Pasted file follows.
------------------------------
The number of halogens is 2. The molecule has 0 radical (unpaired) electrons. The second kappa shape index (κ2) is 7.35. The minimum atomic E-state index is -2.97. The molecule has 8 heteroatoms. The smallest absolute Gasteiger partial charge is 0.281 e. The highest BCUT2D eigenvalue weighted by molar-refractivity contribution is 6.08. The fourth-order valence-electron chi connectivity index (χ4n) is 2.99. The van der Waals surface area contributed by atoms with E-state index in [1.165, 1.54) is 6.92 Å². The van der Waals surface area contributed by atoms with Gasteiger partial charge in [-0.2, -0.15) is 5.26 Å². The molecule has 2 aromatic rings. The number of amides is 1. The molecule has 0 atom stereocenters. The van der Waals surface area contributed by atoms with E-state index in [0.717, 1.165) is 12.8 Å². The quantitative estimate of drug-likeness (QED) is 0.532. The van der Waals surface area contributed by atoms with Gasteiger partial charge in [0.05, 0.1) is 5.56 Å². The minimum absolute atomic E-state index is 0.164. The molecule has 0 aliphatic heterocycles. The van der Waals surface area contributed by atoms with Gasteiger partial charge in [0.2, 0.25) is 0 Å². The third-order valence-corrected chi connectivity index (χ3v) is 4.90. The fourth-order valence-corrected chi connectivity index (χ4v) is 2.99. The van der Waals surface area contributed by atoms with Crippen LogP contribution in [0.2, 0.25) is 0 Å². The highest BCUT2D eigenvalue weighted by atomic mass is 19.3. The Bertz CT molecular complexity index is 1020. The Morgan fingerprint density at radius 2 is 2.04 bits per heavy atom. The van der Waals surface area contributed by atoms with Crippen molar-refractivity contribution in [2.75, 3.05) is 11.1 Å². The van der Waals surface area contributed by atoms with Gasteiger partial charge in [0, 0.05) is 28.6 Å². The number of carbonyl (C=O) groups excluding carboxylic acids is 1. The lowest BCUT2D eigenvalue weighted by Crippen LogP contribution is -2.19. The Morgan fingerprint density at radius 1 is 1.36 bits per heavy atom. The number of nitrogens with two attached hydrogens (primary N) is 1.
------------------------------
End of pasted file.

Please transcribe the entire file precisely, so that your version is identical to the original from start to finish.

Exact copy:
The number of halogens is 2. The molecule has 0 radical (unpaired) electrons. The second kappa shape index (κ2) is 7.35. The minimum atomic E-state index is -2.97. The molecule has 8 heteroatoms. The smallest absolute Gasteiger partial charge is 0.281 e. The highest BCUT2D eigenvalue weighted by molar-refractivity contribution is 6.08. The fourth-order valence-electron chi connectivity index (χ4n) is 2.99. The van der Waals surface area contributed by atoms with E-state index in [1.165, 1.54) is 6.92 Å². The van der Waals surface area contributed by atoms with Gasteiger partial charge in [-0.2, -0.15) is 5.26 Å². The molecule has 2 aromatic rings. The number of amides is 1. The molecule has 0 atom stereocenters. The van der Waals surface area contributed by atoms with E-state index in [0.717, 1.165) is 12.8 Å². The quantitative estimate of drug-likeness (QED) is 0.532. The van der Waals surface area contributed by atoms with Gasteiger partial charge in [0.05, 0.1) is 5.56 Å². The minimum absolute atomic E-state index is 0.164. The molecule has 0 aliphatic heterocycles. The van der Waals surface area contributed by atoms with Gasteiger partial charge in [0.2, 0.25) is 0 Å². The third-order valence-corrected chi connectivity index (χ3v) is 4.90. The fourth-order valence-corrected chi connectivity index (χ4v) is 2.99. The van der Waals surface area contributed by atoms with Crippen LogP contribution in [0.2, 0.25) is 0 Å². The highest BCUT2D eigenvalue weighted by atomic mass is 19.3. The Bertz CT molecular complexity index is 1020. The Morgan fingerprint density at radius 2 is 2.04 bits per heavy atom. The van der Waals surface area contributed by atoms with Crippen molar-refractivity contribution in [2.75, 3.05) is 11.1 Å². The van der Waals surface area contributed by atoms with Gasteiger partial charge in [0, 0.05) is 28.6 Å². The number of carbonyl (C=O) groups excluding carboxylic acids is 1. The lowest BCUT2D eigenvalue weighted by Crippen LogP contribution is -2.19. The Morgan fingerprint density at radius 1 is 1.36 bits per heavy atom. The number of nitrogens with two attached hydrogens (primary N) is 1.